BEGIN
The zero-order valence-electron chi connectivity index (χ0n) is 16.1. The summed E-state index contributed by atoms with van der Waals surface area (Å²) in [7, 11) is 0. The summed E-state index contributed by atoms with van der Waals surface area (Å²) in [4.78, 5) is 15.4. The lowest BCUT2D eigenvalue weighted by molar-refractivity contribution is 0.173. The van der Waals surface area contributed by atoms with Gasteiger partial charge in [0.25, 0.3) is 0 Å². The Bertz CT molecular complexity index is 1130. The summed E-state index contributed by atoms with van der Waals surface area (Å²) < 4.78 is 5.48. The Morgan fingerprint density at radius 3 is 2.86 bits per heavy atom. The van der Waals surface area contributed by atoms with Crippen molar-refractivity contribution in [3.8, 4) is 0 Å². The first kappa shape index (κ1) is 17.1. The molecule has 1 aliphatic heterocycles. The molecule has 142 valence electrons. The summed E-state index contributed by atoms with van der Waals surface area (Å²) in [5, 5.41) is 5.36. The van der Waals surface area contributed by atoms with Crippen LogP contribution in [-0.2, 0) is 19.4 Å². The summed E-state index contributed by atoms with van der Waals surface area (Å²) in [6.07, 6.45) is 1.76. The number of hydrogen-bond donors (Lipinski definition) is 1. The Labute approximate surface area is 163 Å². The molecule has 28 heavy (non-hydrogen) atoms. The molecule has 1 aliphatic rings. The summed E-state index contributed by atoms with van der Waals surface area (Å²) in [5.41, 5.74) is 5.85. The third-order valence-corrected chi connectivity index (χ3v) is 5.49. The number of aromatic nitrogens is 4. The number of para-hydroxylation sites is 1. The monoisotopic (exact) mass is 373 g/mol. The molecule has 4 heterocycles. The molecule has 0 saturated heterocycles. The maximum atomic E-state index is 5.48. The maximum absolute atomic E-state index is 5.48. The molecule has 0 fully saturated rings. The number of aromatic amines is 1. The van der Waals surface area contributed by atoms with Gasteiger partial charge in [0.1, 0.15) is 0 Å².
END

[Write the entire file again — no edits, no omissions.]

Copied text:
The zero-order valence-electron chi connectivity index (χ0n) is 16.1. The summed E-state index contributed by atoms with van der Waals surface area (Å²) in [7, 11) is 0. The summed E-state index contributed by atoms with van der Waals surface area (Å²) in [4.78, 5) is 15.4. The lowest BCUT2D eigenvalue weighted by molar-refractivity contribution is 0.173. The van der Waals surface area contributed by atoms with Gasteiger partial charge in [0.25, 0.3) is 0 Å². The Bertz CT molecular complexity index is 1130. The summed E-state index contributed by atoms with van der Waals surface area (Å²) < 4.78 is 5.48. The Morgan fingerprint density at radius 3 is 2.86 bits per heavy atom. The van der Waals surface area contributed by atoms with Crippen molar-refractivity contribution in [3.8, 4) is 0 Å². The first kappa shape index (κ1) is 17.1. The molecule has 1 aliphatic heterocycles. The molecule has 142 valence electrons. The summed E-state index contributed by atoms with van der Waals surface area (Å²) in [5, 5.41) is 5.36. The van der Waals surface area contributed by atoms with Crippen LogP contribution in [-0.2, 0) is 19.4 Å². The summed E-state index contributed by atoms with van der Waals surface area (Å²) in [6.07, 6.45) is 1.76. The number of hydrogen-bond donors (Lipinski definition) is 1. The Labute approximate surface area is 163 Å². The molecule has 28 heavy (non-hydrogen) atoms. The molecule has 1 aliphatic rings. The summed E-state index contributed by atoms with van der Waals surface area (Å²) in [5.41, 5.74) is 5.85. The third-order valence-corrected chi connectivity index (χ3v) is 5.49. The number of aromatic nitrogens is 4. The number of para-hydroxylation sites is 1. The monoisotopic (exact) mass is 373 g/mol. The molecule has 4 heterocycles. The molecule has 0 saturated heterocycles. The maximum atomic E-state index is 5.48. The maximum absolute atomic E-state index is 5.48. The molecule has 0 fully saturated rings. The number of aromatic amines is 1. The van der Waals surface area contributed by atoms with Gasteiger partial charge in [0.1, 0.15) is 0 Å².